Mir-Shahram Safari, Abbas Haghparast, Saeed Semnanian, Abolhassan Ahmadiani,
Volume 15, Issue 1 (Spring 2011)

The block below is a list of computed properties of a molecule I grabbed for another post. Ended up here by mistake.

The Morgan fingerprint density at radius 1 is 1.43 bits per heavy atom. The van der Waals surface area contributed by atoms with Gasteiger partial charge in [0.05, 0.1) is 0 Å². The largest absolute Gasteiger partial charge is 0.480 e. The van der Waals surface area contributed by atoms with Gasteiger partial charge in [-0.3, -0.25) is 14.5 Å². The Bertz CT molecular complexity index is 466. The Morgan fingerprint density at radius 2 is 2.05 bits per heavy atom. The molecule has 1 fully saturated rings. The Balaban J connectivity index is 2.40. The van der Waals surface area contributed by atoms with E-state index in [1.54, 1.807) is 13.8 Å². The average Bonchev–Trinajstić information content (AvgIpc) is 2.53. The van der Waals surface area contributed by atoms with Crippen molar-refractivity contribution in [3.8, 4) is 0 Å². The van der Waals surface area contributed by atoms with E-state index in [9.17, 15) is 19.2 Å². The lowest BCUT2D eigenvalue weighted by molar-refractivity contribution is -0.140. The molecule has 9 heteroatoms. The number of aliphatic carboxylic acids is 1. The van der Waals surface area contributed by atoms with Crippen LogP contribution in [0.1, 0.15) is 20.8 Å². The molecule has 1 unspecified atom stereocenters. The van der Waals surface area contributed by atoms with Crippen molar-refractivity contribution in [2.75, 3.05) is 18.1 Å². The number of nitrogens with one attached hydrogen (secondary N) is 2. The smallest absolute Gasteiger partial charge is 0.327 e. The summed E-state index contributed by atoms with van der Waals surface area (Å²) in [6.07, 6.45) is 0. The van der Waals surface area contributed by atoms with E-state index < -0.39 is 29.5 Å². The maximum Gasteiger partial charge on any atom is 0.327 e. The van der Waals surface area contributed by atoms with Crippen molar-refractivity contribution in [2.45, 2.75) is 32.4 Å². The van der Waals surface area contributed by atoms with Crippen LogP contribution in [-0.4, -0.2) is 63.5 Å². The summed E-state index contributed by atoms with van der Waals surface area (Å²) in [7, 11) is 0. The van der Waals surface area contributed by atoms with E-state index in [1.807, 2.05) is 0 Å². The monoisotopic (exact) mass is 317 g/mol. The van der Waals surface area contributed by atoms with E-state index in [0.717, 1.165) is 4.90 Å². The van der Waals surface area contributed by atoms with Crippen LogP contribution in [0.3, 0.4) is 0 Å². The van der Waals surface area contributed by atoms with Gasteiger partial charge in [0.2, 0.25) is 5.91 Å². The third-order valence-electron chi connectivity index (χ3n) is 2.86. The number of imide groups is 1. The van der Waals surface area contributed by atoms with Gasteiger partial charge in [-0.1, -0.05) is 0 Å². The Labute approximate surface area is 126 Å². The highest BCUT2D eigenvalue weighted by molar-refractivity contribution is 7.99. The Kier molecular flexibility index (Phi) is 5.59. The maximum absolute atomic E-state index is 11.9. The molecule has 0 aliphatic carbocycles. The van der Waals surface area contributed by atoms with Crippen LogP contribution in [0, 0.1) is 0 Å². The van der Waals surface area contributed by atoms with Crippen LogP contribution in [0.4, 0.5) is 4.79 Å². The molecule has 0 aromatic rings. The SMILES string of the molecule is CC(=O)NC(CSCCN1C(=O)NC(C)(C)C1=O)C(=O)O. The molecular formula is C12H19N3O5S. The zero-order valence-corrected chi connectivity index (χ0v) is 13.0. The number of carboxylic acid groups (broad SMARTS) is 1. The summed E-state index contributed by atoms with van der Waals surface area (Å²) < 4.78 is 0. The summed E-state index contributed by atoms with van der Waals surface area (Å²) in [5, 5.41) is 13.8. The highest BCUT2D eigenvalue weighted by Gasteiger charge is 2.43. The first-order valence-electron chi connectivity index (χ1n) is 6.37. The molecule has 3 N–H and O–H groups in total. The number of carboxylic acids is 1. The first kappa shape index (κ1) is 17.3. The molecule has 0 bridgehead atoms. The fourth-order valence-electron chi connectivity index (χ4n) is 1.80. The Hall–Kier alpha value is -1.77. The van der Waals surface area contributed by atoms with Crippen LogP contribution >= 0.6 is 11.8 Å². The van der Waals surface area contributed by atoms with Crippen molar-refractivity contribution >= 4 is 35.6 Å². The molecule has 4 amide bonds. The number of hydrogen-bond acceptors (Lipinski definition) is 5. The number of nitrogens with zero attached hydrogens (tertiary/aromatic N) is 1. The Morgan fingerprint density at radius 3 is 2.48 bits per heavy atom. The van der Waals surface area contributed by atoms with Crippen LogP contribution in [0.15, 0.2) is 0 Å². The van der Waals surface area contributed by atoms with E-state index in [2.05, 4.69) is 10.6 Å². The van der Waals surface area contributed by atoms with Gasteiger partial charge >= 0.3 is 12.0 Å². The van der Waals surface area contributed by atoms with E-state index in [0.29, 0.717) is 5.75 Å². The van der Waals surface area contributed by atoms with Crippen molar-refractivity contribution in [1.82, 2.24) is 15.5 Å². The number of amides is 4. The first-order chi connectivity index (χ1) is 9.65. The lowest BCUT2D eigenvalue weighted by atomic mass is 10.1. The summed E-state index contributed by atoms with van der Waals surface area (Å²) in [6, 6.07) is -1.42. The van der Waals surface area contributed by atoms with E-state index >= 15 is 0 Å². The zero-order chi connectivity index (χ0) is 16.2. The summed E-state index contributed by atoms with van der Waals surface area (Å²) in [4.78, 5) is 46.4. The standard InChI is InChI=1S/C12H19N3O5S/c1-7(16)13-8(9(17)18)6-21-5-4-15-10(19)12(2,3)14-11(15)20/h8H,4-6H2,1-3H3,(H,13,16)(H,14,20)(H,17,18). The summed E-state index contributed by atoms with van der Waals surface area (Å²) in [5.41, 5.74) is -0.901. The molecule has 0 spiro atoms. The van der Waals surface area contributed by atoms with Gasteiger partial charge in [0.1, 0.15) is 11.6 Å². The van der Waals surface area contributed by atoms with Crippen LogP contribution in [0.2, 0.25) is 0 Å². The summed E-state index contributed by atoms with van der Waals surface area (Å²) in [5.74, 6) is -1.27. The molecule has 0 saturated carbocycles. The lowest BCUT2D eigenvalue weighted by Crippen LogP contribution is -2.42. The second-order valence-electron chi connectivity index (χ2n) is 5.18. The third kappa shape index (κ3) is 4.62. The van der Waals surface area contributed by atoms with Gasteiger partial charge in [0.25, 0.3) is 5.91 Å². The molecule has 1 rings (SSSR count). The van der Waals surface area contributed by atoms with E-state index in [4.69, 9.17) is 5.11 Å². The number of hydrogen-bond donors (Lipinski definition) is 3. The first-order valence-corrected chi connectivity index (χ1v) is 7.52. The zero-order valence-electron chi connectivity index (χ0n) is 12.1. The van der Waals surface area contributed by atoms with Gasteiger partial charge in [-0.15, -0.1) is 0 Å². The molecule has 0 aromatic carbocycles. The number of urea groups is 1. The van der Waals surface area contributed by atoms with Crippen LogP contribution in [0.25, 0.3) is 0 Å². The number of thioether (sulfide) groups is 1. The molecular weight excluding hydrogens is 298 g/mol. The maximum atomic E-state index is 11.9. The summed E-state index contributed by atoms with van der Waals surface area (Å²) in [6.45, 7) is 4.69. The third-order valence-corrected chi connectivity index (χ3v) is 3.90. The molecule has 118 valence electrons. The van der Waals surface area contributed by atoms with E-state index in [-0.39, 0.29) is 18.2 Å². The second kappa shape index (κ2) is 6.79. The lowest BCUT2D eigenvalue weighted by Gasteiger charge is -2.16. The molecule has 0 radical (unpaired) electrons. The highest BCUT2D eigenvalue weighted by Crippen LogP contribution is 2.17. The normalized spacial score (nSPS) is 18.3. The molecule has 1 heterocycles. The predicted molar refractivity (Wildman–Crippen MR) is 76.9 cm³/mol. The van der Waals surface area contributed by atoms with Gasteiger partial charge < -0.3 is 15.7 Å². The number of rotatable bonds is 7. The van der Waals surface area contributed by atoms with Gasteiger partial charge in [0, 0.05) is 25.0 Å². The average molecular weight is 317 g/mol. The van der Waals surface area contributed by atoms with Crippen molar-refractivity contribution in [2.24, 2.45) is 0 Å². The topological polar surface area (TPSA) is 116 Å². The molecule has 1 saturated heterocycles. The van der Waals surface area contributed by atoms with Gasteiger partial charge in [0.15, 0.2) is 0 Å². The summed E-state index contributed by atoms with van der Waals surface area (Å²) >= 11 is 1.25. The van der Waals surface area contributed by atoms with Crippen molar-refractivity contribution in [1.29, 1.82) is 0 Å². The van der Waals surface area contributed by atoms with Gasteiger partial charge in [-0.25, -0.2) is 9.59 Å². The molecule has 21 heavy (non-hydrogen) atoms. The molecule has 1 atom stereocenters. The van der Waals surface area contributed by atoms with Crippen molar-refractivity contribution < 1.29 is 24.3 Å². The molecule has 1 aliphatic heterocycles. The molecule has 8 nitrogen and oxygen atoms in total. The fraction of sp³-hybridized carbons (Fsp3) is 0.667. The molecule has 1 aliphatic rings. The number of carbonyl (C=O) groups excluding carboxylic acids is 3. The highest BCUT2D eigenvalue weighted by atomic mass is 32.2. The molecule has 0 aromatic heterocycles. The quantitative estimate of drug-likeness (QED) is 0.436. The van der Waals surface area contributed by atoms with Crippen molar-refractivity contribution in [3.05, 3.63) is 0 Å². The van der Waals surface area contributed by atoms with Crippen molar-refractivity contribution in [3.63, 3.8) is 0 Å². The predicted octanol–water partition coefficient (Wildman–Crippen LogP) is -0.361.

Introduction: Previous studies have shown that stimulation of lateral hypothalamus (LH) produces antinociception. Orexin-A (OXA) receptor is strongly expressed in the nucleus locus coeruleus (LC) and orexinergic fibers densely project from LH to LC. In this study, we assessed the role of LC and its OXA receptors in antinociceptive response induced by LH chemical stimulation in the rat. Methods: The cholinergic agonist carbachol (125nmol/0.5μl saline) and lidocaine (2% 0.5μl) were unilaterally microinjected into the LH with the concurrent LC inactivation. In another set of experiments, SB-334867 an OXA selective antagonist or its vehicle were unilaterally infused in LC to study its effect on LH stimulation-induced antinociception. Antinociceptive responses were obtained by the tail flick test and were presented as maximal possible effect (MPE) at 5, 10, 15, 20, 30 and 60 min after drug administrations. Results: The results showed that microinjection of carbachol into the LH significantly induced antinociception at 5 and 10 min (p<0.001). This effect was significantly blocked by microinjection of lidocaine into the LC. Additionally, intra-LC administration of SB-334867 (4.5 μg) could suppress the LH stimulation-induced antinociception by carbachol at 5 and 10 min post-injection times (p<0.001). Conclusion: Our findings showed that analgesic response induced by LH stimulation is mediated in part by the subsequent activation of LC neurons and results from the activation of orexinergic inputs into the LC that can modulate the pain processing.